Structuring the sale of a business
A purchasing company can acquire a business in one of two ways, either by purchasing the trade and assets or by purchasing the shares in the company operating the business.
Commercially, purchasers may prefer to buy the trade and assets. This is because they have the ability to negotiate exactly which assets are acquired, and which liabilities are left behind.
Conversely, if the shares in the company are acquired, the company’s entire history is transferred to the new owner, including its liabilities. The due diligence process, which is carried out prior to completion of the acquisition, aims to identify potential liabilities and obligations, and make recommendations to the purchaser as to how to deal with them or mitigate them. This might be by way of price adjustment, underpinned by structure change, or detailed warranty and indemnity provisions in the purchase agreement. A due diligence exercise will not only look at potential tax liabilities, but also covers legal, commercial and financial matters.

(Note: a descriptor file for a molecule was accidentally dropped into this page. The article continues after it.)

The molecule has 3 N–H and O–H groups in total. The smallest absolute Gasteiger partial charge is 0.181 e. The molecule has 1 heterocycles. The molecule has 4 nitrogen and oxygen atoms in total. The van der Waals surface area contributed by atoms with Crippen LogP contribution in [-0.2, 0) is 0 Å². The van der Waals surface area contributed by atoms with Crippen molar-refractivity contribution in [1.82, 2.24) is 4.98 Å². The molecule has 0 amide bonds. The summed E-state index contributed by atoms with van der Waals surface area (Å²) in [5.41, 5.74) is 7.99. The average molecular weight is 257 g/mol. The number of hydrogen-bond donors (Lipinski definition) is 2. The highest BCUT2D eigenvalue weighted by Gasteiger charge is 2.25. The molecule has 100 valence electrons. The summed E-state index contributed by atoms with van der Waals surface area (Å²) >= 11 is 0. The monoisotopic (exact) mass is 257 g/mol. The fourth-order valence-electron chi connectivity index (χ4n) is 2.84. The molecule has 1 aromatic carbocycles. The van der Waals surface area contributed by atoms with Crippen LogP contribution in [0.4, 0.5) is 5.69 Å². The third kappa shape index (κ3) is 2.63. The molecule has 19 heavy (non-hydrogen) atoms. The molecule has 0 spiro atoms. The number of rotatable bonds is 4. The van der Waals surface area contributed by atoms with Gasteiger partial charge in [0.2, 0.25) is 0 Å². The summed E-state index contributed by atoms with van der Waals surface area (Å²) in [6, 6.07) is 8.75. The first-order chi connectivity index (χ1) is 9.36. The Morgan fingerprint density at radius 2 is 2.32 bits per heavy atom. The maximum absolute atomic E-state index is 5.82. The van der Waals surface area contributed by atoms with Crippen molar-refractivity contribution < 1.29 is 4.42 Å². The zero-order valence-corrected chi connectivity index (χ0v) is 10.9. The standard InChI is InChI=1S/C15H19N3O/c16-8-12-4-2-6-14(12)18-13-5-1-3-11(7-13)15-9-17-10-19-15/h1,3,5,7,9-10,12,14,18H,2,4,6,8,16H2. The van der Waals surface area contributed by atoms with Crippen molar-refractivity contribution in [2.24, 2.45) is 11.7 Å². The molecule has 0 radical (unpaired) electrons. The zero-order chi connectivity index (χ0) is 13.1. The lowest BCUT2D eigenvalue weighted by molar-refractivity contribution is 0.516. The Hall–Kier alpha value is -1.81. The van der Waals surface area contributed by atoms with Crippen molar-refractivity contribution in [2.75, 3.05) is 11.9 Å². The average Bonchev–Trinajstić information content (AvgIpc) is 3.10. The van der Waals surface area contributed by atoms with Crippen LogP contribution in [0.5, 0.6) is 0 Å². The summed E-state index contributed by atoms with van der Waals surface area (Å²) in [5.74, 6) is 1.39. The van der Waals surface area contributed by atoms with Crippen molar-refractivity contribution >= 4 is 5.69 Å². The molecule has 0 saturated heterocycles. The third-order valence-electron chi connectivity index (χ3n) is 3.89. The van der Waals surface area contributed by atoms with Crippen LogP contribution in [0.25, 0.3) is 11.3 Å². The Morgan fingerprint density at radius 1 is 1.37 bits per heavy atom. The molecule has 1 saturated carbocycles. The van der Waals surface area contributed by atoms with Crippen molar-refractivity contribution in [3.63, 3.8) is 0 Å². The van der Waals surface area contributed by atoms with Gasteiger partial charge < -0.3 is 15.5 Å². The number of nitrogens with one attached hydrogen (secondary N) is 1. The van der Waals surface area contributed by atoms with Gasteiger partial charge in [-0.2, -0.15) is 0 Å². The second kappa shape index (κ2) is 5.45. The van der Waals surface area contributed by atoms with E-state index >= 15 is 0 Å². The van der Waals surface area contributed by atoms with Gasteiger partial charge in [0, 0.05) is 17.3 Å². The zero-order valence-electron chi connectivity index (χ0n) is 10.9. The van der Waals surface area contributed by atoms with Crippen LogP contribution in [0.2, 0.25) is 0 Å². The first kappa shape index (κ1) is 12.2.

On the other hand, the preferred option for vendors is often a share sale. Attractive reliefs may be available, depending upon the circumstances of the individual or company making the disposal.
For example, business asset disposal relief (previously known as entrepreneurs’ relief) may be available to an individual selling their shares in the